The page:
Abdominal Strength Test
Before you know where to start in terms of strengthening your core you are wise to do an abdominal strength test:Active Straight Leg Raise Test
These core strength tests, unlike a lot of strength tests you see on the internet, do not involve sit ups or crunches. Sit ups, after all are not terribly functional. Rather, we need to determine if you are able to maintain a stable core or neutral position as limb movement takes place. Life is full of situations where we move our limbs, sometimes under load, sometimes during sports, but even just during daily activities. Opening heavy doors, getting in and out of a car. All these activities require a stable trunk to allow movement and leverage of our arms and legs. If we don't have that stability in our core, the joints in our spine can undergo excessive shearing forces leaving us vulnerable to arthritis, disc damage, strains and sprains.
We use these tests in the clinic. For someone with an underlying back or pelvic problem the active straight leg raise test will often cause pain. If you find you have pain or score a 5 on the ASLR test you may want to get some assistance from a personal trainer or mention it to your physical therapist.
Using abdominal crunches to determine abdominal strength has its place in some circles, but I've seen weightlifters with amazing rectus and obliques that still have outrageously weak spines.
Active Straight Leg Raise Test
You can use the
active straight leg raise test (ASLR) as an abdominal strength test to give you an idea where to start. While lying on your back put your hand behind your lower back. Try to raise your right leg up 20 cm off the floor without bending your knee. As you raise your leg you should not feel your lower back arch up off the floor. Score your ability as follows:
0 = no difficulty at
1 = minimal difficulty
2 = somewhat difficult
3 = fairly difficult
4 = very difficult
5 = unable to do
Repeat this exercise with your left leg.
The sum of these scores can be used to guide you through the difficulty of the exercise ball exercises. For example, if you score 0-2, you can probably advance to the intermediate exercises more quickly than someone who scores higher than a 2. If you score higher on this abdominal strength test than an 8, proceed cautiously and spend lots of time familiarizing yourself with the beginner exercises prior to advancing to the more difficult ones.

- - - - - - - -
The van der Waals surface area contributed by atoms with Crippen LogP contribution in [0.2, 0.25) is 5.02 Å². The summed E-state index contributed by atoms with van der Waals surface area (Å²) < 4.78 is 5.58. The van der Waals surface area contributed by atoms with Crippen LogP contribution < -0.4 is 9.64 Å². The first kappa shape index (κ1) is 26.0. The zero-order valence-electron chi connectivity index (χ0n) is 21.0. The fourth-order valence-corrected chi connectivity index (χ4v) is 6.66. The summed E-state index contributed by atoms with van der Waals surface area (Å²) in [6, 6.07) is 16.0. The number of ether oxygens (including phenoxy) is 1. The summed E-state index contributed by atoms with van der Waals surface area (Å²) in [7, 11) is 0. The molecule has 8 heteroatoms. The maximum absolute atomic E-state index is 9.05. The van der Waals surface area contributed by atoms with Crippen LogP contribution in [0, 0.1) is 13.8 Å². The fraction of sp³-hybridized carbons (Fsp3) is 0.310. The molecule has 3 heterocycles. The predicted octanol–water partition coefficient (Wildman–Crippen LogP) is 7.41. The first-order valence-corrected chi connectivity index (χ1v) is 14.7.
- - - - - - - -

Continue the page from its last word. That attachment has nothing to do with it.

If you feel any discomfort doing the above test, then contact a physical therapist prior to beginning any exercise ball exercises. You do not have enough trunk control to begin without supervision. Read our
Another way of determining core strength is using the
Although most people see this as an exercise, it can also be used to give you a good idea of where you're at in terms of core control.
It's called the plank for obvious reasons. Your points of contact with the ground are your toes and forearms.
- Start by putting a watch on the floor beside you.
- Lift yourself up onto your toes and forearms making sure hips are not sagging, abdominals are engaged, chin is tucked in, and knees are straight.
- Breath normally and hold this position until technical failure.
Stop when any one of the following occurs:
- your pelvis or lower back sags
- your trunk starts to shake
- your shoulders or arms shake
- you feel any discomfort
- your knees touch the floor or
- your chin sticks out
Take a look at your time
for this abdominal strength test. Some people can only hold this position for 5 seconds. If you are one of them you need to start exercise ball exercises cautiously and be extra careful that you can maintain neutral position throughout the exercises. You have very weak stabilizers.
Try the plank as an exercise to fatigue daily to improve core stability and eventually your time will improve.
If you are able to hold this for a full
30-60 seconds before technical failure you are off to a good start.
Find your neutral position
exercises you should master